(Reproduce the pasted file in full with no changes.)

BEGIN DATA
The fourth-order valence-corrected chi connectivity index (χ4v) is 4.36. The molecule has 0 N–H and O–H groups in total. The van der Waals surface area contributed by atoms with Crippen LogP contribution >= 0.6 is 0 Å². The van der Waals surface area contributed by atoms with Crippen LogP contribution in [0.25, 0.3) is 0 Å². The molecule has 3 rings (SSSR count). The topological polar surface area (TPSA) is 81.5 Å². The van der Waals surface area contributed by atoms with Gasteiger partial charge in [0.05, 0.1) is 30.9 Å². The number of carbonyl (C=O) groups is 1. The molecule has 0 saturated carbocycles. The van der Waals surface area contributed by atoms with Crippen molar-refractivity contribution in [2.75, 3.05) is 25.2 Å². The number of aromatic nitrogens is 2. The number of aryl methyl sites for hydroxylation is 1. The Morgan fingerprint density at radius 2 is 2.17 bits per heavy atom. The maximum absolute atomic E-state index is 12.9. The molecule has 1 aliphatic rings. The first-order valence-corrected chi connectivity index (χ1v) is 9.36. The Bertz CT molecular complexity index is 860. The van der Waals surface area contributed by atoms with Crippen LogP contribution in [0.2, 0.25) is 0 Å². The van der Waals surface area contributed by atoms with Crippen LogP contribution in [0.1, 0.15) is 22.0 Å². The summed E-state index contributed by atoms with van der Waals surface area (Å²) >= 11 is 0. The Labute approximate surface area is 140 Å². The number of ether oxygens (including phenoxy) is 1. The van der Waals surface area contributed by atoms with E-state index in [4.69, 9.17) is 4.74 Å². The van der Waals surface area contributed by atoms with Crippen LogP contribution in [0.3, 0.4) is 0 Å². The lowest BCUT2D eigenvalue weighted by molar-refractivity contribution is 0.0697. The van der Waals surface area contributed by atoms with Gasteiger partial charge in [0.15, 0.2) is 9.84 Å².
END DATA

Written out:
The fourth-order valence-corrected chi connectivity index (χ4v) is 4.36. The molecule has 0 N–H and O–H groups in total. The van der Waals surface area contributed by atoms with Crippen LogP contribution >= 0.6 is 0 Å². The van der Waals surface area contributed by atoms with Crippen LogP contribution in [0.25, 0.3) is 0 Å². The molecule has 3 rings (SSSR count). The topological polar surface area (TPSA) is 81.5 Å². The van der Waals surface area contributed by atoms with Gasteiger partial charge in [0.05, 0.1) is 30.9 Å². The number of carbonyl (C=O) groups is 1. The molecule has 0 saturated carbocycles. The van der Waals surface area contributed by atoms with Crippen molar-refractivity contribution in [2.75, 3.05) is 25.2 Å². The number of aromatic nitrogens is 2. The number of aryl methyl sites for hydroxylation is 1. The Morgan fingerprint density at radius 2 is 2.17 bits per heavy atom. The maximum absolute atomic E-state index is 12.9. The molecule has 1 aliphatic rings. The first-order valence-corrected chi connectivity index (χ1v) is 9.36. The Bertz CT molecular complexity index is 860. The van der Waals surface area contributed by atoms with Crippen LogP contribution in [0.2, 0.25) is 0 Å². The van der Waals surface area contributed by atoms with Crippen LogP contribution in [0.1, 0.15) is 22.0 Å². The summed E-state index contributed by atoms with van der Waals surface area (Å²) >= 11 is 0. The Labute approximate surface area is 140 Å². The number of ether oxygens (including phenoxy) is 1. The van der Waals surface area contributed by atoms with E-state index in [4.69, 9.17) is 4.74 Å². The van der Waals surface area contributed by atoms with Crippen LogP contribution in [0.3, 0.4) is 0 Å². The lowest BCUT2D eigenvalue weighted by molar-refractivity contribution is 0.0697. The van der Waals surface area contributed by atoms with Gasteiger partial charge in [0.15, 0.2) is 9.84 Å².